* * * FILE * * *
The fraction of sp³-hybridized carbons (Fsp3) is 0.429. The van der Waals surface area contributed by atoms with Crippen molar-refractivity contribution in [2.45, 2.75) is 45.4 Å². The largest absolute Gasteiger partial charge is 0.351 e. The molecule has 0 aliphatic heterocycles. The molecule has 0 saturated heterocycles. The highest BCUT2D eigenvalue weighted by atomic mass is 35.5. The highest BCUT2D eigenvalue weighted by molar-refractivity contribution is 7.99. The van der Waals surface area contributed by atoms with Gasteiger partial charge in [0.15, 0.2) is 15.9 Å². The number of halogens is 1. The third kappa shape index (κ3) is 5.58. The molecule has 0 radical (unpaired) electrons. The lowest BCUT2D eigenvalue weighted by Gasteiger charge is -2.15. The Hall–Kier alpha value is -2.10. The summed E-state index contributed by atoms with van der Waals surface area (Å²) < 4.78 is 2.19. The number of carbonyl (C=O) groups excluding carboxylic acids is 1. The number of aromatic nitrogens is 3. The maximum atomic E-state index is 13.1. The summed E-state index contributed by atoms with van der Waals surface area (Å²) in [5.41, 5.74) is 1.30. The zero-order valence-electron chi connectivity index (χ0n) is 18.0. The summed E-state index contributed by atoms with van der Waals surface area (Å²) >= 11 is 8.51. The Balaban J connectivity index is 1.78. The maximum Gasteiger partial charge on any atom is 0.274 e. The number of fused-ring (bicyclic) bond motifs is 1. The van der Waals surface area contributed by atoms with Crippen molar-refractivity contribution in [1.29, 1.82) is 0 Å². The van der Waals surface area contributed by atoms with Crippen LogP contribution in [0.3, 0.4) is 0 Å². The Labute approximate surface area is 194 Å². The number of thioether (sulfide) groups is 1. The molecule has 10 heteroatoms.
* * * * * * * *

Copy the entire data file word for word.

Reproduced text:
The fraction of sp³-hybridized carbons (Fsp3) is 0.429. The van der Waals surface area contributed by atoms with Crippen molar-refractivity contribution in [2.45, 2.75) is 45.4 Å². The largest absolute Gasteiger partial charge is 0.351 e. The molecule has 0 aliphatic heterocycles. The molecule has 0 saturated heterocycles. The highest BCUT2D eigenvalue weighted by atomic mass is 35.5. The highest BCUT2D eigenvalue weighted by molar-refractivity contribution is 7.99. The van der Waals surface area contributed by atoms with Gasteiger partial charge in [0.15, 0.2) is 15.9 Å². The number of halogens is 1. The third kappa shape index (κ3) is 5.58. The molecule has 0 radical (unpaired) electrons. The lowest BCUT2D eigenvalue weighted by Gasteiger charge is -2.15. The Hall–Kier alpha value is -2.10. The summed E-state index contributed by atoms with van der Waals surface area (Å²) < 4.78 is 2.19. The number of carbonyl (C=O) groups excluding carboxylic acids is 1. The number of aromatic nitrogens is 3. The maximum atomic E-state index is 13.1. The summed E-state index contributed by atoms with van der Waals surface area (Å²) in [5.41, 5.74) is 1.30. The zero-order valence-electron chi connectivity index (χ0n) is 18.0. The summed E-state index contributed by atoms with van der Waals surface area (Å²) >= 11 is 8.51. The Balaban J connectivity index is 1.78. The maximum Gasteiger partial charge on any atom is 0.274 e. The number of fused-ring (bicyclic) bond motifs is 1. The van der Waals surface area contributed by atoms with Crippen molar-refractivity contribution in [1.29, 1.82) is 0 Å². The van der Waals surface area contributed by atoms with Crippen LogP contribution in [0.3, 0.4) is 0 Å². The Labute approximate surface area is 194 Å². The number of thioether (sulfide) groups is 1. The molecule has 10 heteroatoms.